A Light-Filled Modern Farmhouse Is Built For $240K

Inspired by the rural Wisconsin countryside, a team designs an elegant modern farmhouse with a simple exterior and a bright, airy interior.
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Dotted with barns aplenty, the agricultural stronghold of Door County, Wisconsin, was the perfect place for Beth and her husband’s vision of a modern farmhouse. 

Enlisting the help of Minnesota-based Salmela Architect, the clients worked closely together with principal architect David Salmela, as well as  project architect Malini Srivastava to craft a custom rural home inspired by the local weathered barns.

House for Beth is set on 16 acres of open field in Door County, a Wisconsin peninsula on Lake Michigan known for farming.

The house sits on an east-west axis with terraces on the north and south (one sunny and the other shaded), that can be enjoyed throughout the year.

"Our client, Beth, loves the open farm fields of the area, and this project was in many ways her vision," note the architects, who named the project House for Beth. "They asked for a one-floor retreat with a minimal number of rooms and maximum amount of light and views, so that it would fit into the context of the open fields of Door County." 

Galvalume standing metal seam roofs reflect the sunlight, while horizontal planks of natural cedar siding are left untreated to weather.

A splash band of black Richlite wraps the base of the building to protect the timber siding from the snow and rain.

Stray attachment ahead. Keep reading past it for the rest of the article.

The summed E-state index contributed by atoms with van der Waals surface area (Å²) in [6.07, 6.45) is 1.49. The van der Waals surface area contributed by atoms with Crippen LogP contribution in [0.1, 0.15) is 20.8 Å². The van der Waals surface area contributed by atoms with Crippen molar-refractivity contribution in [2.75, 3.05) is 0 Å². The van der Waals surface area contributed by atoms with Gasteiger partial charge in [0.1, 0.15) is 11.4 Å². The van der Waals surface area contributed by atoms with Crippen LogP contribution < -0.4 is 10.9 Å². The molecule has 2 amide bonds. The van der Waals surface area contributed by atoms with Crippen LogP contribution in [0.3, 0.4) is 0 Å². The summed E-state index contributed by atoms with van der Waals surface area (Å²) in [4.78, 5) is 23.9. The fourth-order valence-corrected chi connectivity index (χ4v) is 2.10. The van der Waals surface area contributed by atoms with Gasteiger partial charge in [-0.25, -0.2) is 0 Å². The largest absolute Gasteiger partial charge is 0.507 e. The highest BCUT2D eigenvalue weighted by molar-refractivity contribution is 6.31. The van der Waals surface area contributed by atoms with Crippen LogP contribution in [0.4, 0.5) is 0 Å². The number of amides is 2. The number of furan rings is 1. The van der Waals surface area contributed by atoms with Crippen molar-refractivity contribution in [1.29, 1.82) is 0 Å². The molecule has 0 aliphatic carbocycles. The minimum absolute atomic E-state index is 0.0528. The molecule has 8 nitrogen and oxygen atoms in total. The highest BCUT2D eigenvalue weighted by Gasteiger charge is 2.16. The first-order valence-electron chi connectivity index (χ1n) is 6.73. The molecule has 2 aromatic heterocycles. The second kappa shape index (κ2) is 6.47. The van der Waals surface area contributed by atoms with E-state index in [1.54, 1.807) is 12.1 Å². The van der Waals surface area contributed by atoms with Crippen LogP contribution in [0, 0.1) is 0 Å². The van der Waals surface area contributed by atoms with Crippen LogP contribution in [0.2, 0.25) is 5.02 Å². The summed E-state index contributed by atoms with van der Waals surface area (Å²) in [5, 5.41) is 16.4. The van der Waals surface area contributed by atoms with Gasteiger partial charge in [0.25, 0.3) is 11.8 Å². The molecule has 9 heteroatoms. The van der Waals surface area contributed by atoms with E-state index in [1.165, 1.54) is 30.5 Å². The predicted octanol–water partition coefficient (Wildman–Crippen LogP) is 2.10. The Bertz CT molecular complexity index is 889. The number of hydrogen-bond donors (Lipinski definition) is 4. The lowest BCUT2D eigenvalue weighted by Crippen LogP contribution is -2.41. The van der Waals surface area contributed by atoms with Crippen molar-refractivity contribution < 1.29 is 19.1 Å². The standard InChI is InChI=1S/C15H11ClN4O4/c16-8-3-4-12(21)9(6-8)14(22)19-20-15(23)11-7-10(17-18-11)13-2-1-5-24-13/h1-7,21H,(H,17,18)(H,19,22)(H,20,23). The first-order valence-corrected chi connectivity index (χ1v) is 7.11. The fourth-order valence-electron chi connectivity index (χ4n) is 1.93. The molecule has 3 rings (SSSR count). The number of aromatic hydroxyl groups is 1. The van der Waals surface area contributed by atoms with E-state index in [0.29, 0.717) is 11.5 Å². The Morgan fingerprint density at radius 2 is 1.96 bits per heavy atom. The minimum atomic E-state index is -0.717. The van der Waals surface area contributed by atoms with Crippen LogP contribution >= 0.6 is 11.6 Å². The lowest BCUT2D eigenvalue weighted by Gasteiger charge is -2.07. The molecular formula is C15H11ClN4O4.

As a result, the 1,093-square-foot farmhouse design features three main rooms with the division between private and public areas delineated by the stepped pitched roofs.

Black Richlite also wraps around the living area as an interior band above the wooden shelf.

The taller gabled roof rests above the spacious open-plan living area, dining room, and kitchen, while the lower pitched roof houses the bathroom and two bedrooms in the rear. A third lean-to structure has also been added behind the bedrooms, and contains the mechanical systems.

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The walls are white-painted sheetrock and the floors are lined with local pine.

The minimalist design approach was also one of necessity due to the budget, which saw construction costs of $240,000.

"The house sits on a frost footing rather than a basement, and in lieu of a garage we designed a fenced car-court in the landscape," explain the architects. 

"The pine flooring and granite countertops are all made from relatively inexpensive local sources," say the architects, who cite the budget as the most challenging aspect of the project.

"The narrowness of the house enabled us to design a very efficient layout with ample daylight and a strong sense of connection to the surrounding fields throughout all of the spaces."

All the furniture was purchased from IKEA.

All costs for this farmhouse design—from the house and landscape to the installation of utilities and septic—averaged $248 per square foot. 

The open kitchen is fitted with black granite counters, a ceramic backsplash, and melamine cabinets.

A look inside one of the two bedrooms.

White painted fences define the parking area and entrance pathway to the house.

White windows and trim match the fences and provide a pop of contrast against the natural materials.

The architectural drawings of House for Beth.

Project Credits:

Architect of Record: Salmela Architect / @davidsalmela

Builder/General Contractors: Highview Builders

Cabinetry Design/Installation: Rod & Son Carpentry


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